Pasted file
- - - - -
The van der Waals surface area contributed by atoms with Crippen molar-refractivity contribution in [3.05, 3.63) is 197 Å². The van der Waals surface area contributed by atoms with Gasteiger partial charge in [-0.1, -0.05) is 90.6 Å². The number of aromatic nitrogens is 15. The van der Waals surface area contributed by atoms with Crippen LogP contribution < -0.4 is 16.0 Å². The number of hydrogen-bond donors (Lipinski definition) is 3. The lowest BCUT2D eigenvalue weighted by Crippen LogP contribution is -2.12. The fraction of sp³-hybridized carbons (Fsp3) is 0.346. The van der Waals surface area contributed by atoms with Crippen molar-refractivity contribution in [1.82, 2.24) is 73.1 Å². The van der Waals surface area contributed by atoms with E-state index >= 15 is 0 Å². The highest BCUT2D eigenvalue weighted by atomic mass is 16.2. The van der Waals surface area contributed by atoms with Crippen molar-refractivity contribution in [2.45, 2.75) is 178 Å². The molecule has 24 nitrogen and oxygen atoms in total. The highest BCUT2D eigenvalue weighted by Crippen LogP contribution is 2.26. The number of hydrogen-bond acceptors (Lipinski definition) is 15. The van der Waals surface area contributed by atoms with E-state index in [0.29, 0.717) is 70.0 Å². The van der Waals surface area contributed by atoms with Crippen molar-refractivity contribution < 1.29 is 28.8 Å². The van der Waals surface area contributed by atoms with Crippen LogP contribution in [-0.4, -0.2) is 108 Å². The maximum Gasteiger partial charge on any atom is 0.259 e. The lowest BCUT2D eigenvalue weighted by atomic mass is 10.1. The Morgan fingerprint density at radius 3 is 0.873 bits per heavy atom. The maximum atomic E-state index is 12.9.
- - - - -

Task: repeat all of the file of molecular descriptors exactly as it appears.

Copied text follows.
The van der Waals surface area contributed by atoms with Crippen molar-refractivity contribution in [3.05, 3.63) is 197 Å². The van der Waals surface area contributed by atoms with Gasteiger partial charge in [-0.1, -0.05) is 90.6 Å². The number of aromatic nitrogens is 15. The van der Waals surface area contributed by atoms with Crippen LogP contribution < -0.4 is 16.0 Å². The number of hydrogen-bond donors (Lipinski definition) is 3. The lowest BCUT2D eigenvalue weighted by Crippen LogP contribution is -2.12. The fraction of sp³-hybridized carbons (Fsp3) is 0.346. The van der Waals surface area contributed by atoms with Crippen molar-refractivity contribution in [1.82, 2.24) is 73.1 Å². The van der Waals surface area contributed by atoms with E-state index >= 15 is 0 Å². The highest BCUT2D eigenvalue weighted by atomic mass is 16.2. The van der Waals surface area contributed by atoms with Crippen molar-refractivity contribution in [2.45, 2.75) is 178 Å². The molecule has 24 nitrogen and oxygen atoms in total. The highest BCUT2D eigenvalue weighted by Crippen LogP contribution is 2.26. The number of hydrogen-bond acceptors (Lipinski definition) is 15. The van der Waals surface area contributed by atoms with E-state index in [0.29, 0.717) is 70.0 Å². The van der Waals surface area contributed by atoms with Crippen molar-refractivity contribution < 1.29 is 28.8 Å². The van der Waals surface area contributed by atoms with Crippen LogP contribution in [-0.4, -0.2) is 108 Å². The maximum Gasteiger partial charge on any atom is 0.259 e. The lowest BCUT2D eigenvalue weighted by atomic mass is 10.1. The Morgan fingerprint density at radius 3 is 0.873 bits per heavy atom. The maximum atomic E-state index is 12.9.